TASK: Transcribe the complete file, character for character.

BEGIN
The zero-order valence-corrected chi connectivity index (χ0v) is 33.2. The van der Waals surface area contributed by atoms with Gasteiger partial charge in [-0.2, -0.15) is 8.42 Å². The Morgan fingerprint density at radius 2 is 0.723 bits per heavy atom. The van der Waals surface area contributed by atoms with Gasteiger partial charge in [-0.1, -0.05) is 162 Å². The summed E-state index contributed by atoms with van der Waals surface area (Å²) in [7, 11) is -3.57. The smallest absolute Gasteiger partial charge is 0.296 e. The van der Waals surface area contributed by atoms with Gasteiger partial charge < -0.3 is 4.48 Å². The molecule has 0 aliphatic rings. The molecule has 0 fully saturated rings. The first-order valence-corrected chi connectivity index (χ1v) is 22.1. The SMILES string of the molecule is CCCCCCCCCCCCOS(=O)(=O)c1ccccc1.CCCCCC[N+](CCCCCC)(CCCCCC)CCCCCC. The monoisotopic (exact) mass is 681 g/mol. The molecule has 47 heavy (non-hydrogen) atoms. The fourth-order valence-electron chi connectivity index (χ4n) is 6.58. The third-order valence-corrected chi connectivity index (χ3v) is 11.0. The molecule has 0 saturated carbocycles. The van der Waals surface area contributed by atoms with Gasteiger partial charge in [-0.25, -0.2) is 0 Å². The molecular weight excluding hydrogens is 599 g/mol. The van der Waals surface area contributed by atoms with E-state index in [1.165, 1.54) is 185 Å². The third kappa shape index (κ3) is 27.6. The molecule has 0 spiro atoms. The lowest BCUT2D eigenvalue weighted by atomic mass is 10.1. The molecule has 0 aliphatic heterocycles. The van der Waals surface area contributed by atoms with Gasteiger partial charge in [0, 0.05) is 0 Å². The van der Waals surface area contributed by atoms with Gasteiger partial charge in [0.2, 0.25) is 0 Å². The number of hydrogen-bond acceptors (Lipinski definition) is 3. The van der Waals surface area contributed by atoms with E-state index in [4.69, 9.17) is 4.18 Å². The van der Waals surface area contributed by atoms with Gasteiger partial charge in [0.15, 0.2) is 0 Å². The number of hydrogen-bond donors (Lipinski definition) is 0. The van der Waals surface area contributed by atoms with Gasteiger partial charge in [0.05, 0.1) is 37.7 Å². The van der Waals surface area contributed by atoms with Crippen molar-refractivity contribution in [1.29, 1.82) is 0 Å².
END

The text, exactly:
The zero-order valence-corrected chi connectivity index (χ0v) is 33.2. The van der Waals surface area contributed by atoms with Gasteiger partial charge in [-0.2, -0.15) is 8.42 Å². The Morgan fingerprint density at radius 2 is 0.723 bits per heavy atom. The van der Waals surface area contributed by atoms with Gasteiger partial charge in [-0.1, -0.05) is 162 Å². The summed E-state index contributed by atoms with van der Waals surface area (Å²) in [7, 11) is -3.57. The smallest absolute Gasteiger partial charge is 0.296 e. The van der Waals surface area contributed by atoms with Gasteiger partial charge < -0.3 is 4.48 Å². The molecule has 0 aliphatic rings. The molecule has 0 fully saturated rings. The first-order valence-corrected chi connectivity index (χ1v) is 22.1. The SMILES string of the molecule is CCCCCCCCCCCCOS(=O)(=O)c1ccccc1.CCCCCC[N+](CCCCCC)(CCCCCC)CCCCCC. The monoisotopic (exact) mass is 681 g/mol. The molecule has 47 heavy (non-hydrogen) atoms. The fourth-order valence-electron chi connectivity index (χ4n) is 6.58. The third-order valence-corrected chi connectivity index (χ3v) is 11.0. The molecule has 0 saturated carbocycles. The van der Waals surface area contributed by atoms with Gasteiger partial charge in [-0.25, -0.2) is 0 Å². The molecular weight excluding hydrogens is 599 g/mol. The van der Waals surface area contributed by atoms with E-state index in [1.165, 1.54) is 185 Å². The third kappa shape index (κ3) is 27.6. The molecule has 0 spiro atoms. The lowest BCUT2D eigenvalue weighted by atomic mass is 10.1. The molecule has 0 aliphatic heterocycles. The van der Waals surface area contributed by atoms with Gasteiger partial charge in [0, 0.05) is 0 Å². The van der Waals surface area contributed by atoms with Gasteiger partial charge in [0.2, 0.25) is 0 Å². The number of hydrogen-bond acceptors (Lipinski definition) is 3. The van der Waals surface area contributed by atoms with E-state index in [4.69, 9.17) is 4.18 Å². The van der Waals surface area contributed by atoms with Gasteiger partial charge in [0.15, 0.2) is 0 Å². The number of hydrogen-bond donors (Lipinski definition) is 0. The van der Waals surface area contributed by atoms with Gasteiger partial charge in [0.05, 0.1) is 37.7 Å². The van der Waals surface area contributed by atoms with Crippen molar-refractivity contribution in [1.29, 1.82) is 0 Å².